“The workshop had a huge impact on everyone in our team. When working in our projects, we often refer to the things we learned back in May. It did not only affect us work-wise, but also personally. Of course, everybody is aware of cultural differences, but if you know more about it and learn why people from different cultures act and react the way they do, it helps the intercultural bonding process.

“Here is a little anecdote from our lunch break: There is a Jamaican restaurant nearby. We all like the food a lot, but you really have to be patient to have lunch there, as it is so chaotic—from our point of view. Shortly after the workshop, we went there for our lunch and assumed their way of handling things might be due to the different approach to time. We are living in a very monochone culture here [in Berlin, Germany], whereas Jamaica might be rather polychrone. After realizing this, we were pretty relaxed about getting our food late and the drinks after we were finished eating. Of course, we cannot be this relaxed everyday because our work environment is still German.”

As a provider of products or services, evaluating your offerings against the demands of various culture-specific markets provides a more balanced perspective on performance. Whether it be customer satisfaction with the service at a local Jamaican eatery or consumer satisfaction when steering their car’s human-machine interface system, cultural preferences often influence our assessment of professional performance. Carmeq, for instance, measures their performance against their corporate values: Networking, Pioneering, Reliability. Workshop participants tested their abilities to deliver upon their own performance measures for diverse markets by inviting intercultures to support them in applying intercultural competence to their day-to-day work. After all, those who stay in business provide quality as defined by their customers.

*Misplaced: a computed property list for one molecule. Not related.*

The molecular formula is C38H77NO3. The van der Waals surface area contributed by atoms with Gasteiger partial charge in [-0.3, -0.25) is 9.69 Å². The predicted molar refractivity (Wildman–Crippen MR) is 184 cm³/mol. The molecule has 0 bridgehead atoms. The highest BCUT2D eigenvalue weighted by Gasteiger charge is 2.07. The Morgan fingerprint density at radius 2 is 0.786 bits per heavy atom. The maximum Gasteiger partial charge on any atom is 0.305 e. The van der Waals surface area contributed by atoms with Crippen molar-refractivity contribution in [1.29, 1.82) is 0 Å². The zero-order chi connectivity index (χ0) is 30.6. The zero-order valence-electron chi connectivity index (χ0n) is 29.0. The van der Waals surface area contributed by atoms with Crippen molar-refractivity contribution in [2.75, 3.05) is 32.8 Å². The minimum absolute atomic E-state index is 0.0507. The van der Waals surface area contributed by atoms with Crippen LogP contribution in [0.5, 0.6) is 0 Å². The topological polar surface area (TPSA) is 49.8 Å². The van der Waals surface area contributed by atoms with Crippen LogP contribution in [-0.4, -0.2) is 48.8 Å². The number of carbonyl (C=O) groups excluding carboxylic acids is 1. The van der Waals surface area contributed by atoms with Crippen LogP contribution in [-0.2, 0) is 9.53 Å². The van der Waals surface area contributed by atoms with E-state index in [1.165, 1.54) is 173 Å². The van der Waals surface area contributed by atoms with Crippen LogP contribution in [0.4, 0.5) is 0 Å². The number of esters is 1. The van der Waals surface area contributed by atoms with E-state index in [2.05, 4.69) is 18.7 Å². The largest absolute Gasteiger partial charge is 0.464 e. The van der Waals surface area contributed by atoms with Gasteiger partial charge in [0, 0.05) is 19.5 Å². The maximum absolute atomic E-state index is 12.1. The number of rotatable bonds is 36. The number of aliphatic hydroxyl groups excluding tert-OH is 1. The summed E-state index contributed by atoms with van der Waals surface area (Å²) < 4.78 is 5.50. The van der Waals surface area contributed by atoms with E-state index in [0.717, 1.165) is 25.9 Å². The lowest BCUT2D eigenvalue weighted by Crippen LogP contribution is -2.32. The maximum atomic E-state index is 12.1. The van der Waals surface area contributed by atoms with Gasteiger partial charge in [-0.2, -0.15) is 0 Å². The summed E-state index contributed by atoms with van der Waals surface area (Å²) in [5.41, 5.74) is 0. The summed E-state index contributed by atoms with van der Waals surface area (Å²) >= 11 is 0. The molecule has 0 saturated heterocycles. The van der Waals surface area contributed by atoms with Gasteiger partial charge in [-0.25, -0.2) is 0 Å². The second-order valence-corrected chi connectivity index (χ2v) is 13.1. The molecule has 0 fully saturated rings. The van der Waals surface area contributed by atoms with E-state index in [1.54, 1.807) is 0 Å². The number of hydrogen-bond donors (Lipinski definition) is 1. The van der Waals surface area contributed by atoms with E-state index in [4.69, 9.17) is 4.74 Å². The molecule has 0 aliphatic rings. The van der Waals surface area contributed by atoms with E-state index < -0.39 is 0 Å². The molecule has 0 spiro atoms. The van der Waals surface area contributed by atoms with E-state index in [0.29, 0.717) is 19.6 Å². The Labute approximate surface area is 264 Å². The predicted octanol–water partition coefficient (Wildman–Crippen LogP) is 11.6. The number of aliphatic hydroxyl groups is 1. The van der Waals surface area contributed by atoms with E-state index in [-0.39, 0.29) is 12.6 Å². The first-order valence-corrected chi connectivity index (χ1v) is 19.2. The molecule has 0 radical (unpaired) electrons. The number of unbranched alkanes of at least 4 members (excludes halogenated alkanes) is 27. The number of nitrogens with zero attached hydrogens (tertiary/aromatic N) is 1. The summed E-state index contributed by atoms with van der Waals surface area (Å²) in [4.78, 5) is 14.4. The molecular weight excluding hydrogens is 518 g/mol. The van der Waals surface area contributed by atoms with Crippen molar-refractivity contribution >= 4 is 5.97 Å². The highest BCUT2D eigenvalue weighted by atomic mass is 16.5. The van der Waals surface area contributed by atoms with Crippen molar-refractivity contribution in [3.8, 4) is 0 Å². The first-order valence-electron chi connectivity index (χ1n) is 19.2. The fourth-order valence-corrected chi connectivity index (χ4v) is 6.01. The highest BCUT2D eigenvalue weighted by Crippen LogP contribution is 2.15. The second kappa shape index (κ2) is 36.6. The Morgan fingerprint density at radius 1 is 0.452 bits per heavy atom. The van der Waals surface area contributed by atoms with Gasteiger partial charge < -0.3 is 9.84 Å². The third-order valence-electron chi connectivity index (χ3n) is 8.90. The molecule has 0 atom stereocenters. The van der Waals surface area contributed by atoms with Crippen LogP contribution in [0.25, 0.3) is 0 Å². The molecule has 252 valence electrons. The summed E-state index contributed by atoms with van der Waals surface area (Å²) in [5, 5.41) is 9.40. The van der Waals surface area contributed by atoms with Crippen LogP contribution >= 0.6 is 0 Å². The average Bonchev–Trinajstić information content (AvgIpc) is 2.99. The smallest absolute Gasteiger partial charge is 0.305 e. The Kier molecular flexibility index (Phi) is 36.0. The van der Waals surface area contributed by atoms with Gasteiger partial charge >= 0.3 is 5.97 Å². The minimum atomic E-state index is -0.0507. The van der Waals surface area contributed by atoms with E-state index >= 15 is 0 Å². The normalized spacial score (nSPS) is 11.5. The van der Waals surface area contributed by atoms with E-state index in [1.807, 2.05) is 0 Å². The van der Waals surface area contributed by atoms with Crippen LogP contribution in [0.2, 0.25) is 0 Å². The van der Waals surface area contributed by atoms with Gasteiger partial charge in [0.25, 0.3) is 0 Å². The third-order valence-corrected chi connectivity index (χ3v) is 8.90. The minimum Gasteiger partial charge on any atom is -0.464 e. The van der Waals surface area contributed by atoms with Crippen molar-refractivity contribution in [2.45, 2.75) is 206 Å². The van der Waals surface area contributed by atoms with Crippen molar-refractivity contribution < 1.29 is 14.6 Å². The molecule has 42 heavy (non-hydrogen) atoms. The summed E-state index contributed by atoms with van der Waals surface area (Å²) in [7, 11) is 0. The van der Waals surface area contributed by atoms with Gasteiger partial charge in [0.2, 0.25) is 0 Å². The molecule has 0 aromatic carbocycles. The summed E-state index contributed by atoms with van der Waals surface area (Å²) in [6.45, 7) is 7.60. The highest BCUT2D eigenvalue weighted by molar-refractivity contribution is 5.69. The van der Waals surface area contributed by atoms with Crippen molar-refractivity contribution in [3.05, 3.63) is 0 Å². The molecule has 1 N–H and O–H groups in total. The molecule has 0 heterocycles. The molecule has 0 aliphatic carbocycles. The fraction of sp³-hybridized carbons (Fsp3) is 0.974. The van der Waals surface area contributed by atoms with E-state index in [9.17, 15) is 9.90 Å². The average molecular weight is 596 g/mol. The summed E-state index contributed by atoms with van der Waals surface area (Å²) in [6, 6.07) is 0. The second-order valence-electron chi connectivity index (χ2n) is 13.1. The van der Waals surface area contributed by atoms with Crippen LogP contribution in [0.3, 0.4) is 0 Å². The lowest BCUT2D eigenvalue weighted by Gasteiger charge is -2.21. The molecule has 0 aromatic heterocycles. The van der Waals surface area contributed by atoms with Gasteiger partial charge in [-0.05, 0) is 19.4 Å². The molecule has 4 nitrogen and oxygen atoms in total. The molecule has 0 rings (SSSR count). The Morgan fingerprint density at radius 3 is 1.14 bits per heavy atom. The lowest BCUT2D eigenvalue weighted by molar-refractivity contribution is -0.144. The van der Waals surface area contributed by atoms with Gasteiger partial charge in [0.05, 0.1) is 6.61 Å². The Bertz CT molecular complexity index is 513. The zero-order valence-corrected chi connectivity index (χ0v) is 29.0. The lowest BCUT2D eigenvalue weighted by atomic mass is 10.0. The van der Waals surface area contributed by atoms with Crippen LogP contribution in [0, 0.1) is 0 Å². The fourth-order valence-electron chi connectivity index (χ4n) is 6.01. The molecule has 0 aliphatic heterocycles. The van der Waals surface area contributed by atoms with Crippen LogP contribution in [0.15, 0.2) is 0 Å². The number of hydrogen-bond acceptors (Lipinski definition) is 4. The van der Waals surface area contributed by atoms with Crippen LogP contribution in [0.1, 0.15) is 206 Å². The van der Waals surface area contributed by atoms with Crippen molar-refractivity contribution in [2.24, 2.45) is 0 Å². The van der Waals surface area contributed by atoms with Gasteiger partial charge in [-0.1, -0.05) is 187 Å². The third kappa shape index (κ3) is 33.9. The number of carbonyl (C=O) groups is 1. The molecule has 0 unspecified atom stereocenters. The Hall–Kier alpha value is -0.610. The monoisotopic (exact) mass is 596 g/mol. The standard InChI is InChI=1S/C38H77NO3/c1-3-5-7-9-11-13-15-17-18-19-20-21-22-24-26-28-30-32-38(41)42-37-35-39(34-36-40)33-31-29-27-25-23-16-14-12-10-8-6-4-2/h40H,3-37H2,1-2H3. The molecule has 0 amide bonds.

A message from Carmeq GmbH:

“Carmeq is a company in the Volkswagen Group. We provide development services and consultation for the implementation of software-based systems for vehicles. Acting as an active link between organizational units, we interconnect people and technology throughout all development phases. On an equal footing with our customers, we lighten their load, give them security and turn the strengths and the cooperation of all actors into true added value. We work for the international vehicle industry, and together with Volkswagen and its suppliers, we strive to create innovative, sustainable and effective solutions. We attract top class personnel and value the role they take in contributing towards our joint success.”


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Thank you to Britta Berlet and Laura Deichmüller at Carmeq for making this article possible.

Credit for the photo above is attributed to Getty Images and is not intended to represent Volkswagen.

The above article was included in the Sept. 2014 intercultures e-newsletter.